04 March 2014

Law's Lawlessness Prevails

Nothing profound notwithstanding my pretentious title. "Law" in this post is the surname of one Stephen Law, a Chapter 7 bankruptcy debtor who gets to keep his California homestead in spite of an extraordinary abuse of the bankruptcy system.

Law sought discharge of his debts in a Chapter 7 bankruptcy. Nothing unusual in that. What was unusual was the lengths to which he went to defraud the bankruptcy trustee and the court and thus to preserve the $75,000 homestead exemption provided by bankruptcy law. All told, it cost the bankruptcy trustee over $500,000 to ferret out the Stephen Law's misconduct.

I won't bore folks with the details of the case, you can read them in the unanimous opinion of the Supreme Court here. In short, the Court held that the Bankruptcy Code prohibits a "surcharge" against a debtor's exempt property and none of the debtor's bad acts justify ignoring the law.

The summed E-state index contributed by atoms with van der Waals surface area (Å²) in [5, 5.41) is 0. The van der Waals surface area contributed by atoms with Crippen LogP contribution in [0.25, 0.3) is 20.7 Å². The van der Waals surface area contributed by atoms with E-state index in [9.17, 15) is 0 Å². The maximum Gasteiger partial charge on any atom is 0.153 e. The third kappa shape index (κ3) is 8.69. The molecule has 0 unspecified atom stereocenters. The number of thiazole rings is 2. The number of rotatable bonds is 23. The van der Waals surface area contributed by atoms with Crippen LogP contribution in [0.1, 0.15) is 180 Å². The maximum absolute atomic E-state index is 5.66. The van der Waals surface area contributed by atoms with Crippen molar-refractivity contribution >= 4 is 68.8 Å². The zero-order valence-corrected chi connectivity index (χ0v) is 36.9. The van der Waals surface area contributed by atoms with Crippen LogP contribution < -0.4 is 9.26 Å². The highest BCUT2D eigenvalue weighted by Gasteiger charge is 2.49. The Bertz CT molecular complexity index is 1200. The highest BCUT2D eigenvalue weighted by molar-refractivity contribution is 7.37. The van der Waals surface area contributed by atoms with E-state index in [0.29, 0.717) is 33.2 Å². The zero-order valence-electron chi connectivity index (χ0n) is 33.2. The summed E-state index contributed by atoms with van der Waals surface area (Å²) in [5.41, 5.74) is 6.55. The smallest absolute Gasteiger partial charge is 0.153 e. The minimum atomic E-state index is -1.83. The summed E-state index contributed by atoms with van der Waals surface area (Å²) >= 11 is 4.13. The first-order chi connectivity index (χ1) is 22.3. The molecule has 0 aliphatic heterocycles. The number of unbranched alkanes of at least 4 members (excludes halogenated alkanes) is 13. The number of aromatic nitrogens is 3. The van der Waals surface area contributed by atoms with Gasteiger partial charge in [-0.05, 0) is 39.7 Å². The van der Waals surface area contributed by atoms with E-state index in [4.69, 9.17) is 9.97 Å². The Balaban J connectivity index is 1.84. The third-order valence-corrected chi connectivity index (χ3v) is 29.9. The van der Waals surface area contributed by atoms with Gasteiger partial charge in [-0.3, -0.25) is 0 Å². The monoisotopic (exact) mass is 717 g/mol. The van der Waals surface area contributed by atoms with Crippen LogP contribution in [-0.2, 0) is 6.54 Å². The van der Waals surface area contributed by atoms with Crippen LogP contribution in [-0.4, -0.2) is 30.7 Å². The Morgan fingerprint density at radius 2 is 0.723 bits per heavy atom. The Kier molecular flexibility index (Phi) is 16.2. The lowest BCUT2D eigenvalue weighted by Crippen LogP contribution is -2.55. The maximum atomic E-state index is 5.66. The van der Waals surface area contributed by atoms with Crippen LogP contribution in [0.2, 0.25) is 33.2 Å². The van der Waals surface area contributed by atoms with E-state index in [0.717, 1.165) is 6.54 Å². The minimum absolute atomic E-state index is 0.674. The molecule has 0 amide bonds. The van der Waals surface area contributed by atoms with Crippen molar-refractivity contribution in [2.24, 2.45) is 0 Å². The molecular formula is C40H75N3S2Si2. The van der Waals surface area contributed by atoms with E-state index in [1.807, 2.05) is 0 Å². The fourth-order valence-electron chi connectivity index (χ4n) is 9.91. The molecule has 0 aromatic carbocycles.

The Court's opinion makes one thing clear: a court's desire to do equity--the right thing--cannot be accomplished in the face of what the law--enacted by Congress--permits. A point that I would hope the Court would apply to its own reasoning when confronting the difficult "social issues" on its docket.

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